The average income for a family of four in America reached $48,200 in 2006, which was good news from the Census Bureau released last month. The bad news is that the average cost of health insurance for a family of four will hit $12,106 this year, according to the annual report on employer-sponsored benefits from the Kaiser Family Foundation.
While the cost increase was lower this year than last — at 6.1% — this is still more than twice the rate of general infaltion, which was 2.6%. And workers’ wages increased only 3.7%. Thus, health insurance costs continue to rise faster than workers’ paychecks.
The percentage of the premium that workers pay remains the same from last year, but in real dollar terms, the contribution is higher — $3,281 for family coverage. After taxes (assuming taxes of 20%), premium contributions represent over 8.5% of annual disposable income for a family of four. After paying the health insurance premium, the “average” family of four would have $35,279 left for other spending on shelter, food, clothing, and other necessities of daily living.
One of the newer necessities of daily living for Americans is technology, according to the numbers. Americans are happy to allocate 5% of their household spending to technology gadgets. Last month, Wired magazine published its Technolust page calculating Americans’ budgets for technology at home, reproduced here.
This chart demonstrated that Americans spend a lot more on technology — cel phones, DVDs, other gadgets — than on health insurance (5% of spending vs. 3%). Prescription drugs ate another 1% of household spending. No doubt that many (most?) people would rather spend $20 on a new DVD versus a prescription drug copayment.
One important point missing from this chart is that we spend money in areas not specifically noted as “health care” to improve our health. In fact, some technology is used for health reasons; for example, my DVDs devoted to Pilates, yoga and exercise dancing. My “food” spending goes partly to vitamins, minerals, and supplements, calcium-infused orange juice, and anti-oxidant gum. And, there’s lots of health-related spending in the massive “other” category.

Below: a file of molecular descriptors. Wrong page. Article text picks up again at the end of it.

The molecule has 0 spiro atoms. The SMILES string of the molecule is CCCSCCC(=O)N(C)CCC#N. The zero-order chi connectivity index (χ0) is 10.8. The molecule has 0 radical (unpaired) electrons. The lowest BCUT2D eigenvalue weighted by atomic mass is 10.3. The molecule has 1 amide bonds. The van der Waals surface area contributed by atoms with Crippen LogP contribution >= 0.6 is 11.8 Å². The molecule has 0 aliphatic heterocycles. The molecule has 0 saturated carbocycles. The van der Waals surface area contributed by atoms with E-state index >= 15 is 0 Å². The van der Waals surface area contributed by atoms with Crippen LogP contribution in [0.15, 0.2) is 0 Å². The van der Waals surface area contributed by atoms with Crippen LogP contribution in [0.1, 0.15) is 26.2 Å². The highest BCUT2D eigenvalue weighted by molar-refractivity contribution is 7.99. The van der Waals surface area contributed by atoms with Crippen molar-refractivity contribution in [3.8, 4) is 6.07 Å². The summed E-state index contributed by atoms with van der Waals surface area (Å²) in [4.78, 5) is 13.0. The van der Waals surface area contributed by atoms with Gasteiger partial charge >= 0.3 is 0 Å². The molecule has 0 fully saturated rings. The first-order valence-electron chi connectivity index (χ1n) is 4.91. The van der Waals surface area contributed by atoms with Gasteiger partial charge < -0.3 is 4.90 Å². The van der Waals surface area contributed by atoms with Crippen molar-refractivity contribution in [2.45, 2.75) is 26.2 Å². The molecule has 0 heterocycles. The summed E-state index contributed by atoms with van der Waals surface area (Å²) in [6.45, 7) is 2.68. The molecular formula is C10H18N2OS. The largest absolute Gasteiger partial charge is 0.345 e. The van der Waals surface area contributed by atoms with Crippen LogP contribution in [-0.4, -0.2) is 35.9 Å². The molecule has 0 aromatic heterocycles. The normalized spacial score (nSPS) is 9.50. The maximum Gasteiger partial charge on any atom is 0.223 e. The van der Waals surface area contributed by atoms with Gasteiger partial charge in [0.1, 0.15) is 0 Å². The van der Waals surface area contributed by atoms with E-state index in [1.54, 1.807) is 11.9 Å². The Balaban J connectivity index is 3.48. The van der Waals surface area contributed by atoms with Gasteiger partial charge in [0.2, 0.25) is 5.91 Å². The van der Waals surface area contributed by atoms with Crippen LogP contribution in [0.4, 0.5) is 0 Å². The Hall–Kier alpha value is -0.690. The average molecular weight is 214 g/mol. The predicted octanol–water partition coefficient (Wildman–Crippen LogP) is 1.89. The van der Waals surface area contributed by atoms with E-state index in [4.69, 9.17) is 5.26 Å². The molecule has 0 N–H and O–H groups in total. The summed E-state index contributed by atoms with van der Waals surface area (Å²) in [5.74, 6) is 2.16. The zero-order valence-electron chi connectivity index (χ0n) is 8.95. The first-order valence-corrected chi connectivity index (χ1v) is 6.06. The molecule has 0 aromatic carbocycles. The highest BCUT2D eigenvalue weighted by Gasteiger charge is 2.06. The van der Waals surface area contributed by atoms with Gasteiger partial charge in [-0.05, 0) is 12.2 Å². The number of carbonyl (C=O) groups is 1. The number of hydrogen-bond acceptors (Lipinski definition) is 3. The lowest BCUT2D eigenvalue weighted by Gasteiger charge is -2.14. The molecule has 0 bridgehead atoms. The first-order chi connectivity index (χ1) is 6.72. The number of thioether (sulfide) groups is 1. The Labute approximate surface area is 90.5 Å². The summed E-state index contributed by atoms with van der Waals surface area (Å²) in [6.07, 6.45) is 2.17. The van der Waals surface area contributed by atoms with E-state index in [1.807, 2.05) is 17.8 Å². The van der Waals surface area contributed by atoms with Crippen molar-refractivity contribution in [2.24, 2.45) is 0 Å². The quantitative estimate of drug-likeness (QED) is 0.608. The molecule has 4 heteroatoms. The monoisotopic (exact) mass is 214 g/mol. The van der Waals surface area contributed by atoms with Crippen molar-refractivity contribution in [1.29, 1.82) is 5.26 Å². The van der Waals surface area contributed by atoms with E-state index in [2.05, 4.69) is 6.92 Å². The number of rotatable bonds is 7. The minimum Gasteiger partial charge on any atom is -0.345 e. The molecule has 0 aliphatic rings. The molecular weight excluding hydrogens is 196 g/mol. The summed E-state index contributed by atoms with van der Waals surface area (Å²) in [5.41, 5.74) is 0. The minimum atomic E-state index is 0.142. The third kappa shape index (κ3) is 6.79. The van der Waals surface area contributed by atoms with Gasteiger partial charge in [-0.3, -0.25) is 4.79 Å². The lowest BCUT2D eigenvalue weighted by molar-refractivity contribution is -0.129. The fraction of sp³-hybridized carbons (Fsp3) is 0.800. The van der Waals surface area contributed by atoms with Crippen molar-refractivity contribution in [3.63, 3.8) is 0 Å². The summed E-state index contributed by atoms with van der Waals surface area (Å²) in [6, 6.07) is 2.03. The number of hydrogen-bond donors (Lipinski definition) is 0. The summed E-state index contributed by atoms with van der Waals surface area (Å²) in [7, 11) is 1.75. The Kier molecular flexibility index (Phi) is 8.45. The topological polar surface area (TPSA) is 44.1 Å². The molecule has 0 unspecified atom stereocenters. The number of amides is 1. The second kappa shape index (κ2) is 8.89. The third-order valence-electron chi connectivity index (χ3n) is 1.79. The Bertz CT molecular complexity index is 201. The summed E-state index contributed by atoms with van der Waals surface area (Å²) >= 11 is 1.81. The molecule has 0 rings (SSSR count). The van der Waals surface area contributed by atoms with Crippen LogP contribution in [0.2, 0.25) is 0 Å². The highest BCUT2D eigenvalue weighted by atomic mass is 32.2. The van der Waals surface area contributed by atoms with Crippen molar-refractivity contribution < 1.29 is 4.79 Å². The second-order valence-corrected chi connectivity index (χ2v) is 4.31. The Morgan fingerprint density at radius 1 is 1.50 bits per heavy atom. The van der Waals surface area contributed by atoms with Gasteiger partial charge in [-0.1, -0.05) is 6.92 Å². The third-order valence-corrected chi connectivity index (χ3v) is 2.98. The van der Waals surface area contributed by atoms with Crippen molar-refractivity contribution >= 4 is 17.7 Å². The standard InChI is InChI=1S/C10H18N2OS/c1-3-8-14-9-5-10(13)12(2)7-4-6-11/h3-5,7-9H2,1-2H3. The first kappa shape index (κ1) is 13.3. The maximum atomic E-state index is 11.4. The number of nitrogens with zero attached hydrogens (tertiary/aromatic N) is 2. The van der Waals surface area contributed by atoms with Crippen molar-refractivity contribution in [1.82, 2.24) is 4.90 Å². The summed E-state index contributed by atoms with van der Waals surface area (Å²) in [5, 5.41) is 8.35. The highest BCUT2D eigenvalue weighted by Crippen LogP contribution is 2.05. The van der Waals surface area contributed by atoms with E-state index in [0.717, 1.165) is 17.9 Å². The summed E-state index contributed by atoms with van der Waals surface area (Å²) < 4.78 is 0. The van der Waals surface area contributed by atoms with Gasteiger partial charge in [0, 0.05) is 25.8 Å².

As Americans take on more traditional health costs in the form of higher premiums and greater copayments and coinsurance, spending in other areas will be impacted. Keep an eye on this phenomenon, because it will drive changes in spending for food, shelter (think Intel-inside your home), and of course, technology.
Health Populi Hot Points: If you have health insurance offered by your employer, count yourself fortunate and opt-in. Buying health insurance yourself on the open market is neither easy nor fun, and not having it can quickly bankrupt you. Think about your household spending in terms of investing in your health, and you might find yourself making different decisions.
Sources: U.S. Census Bureau (www.census.gov/Press-Release/www/releases/archives/income_wealth/010583.html), Wired Technolust Column, August 2007 (www.wired.com/techbiz/it/magazine/15-08/st_infoporn)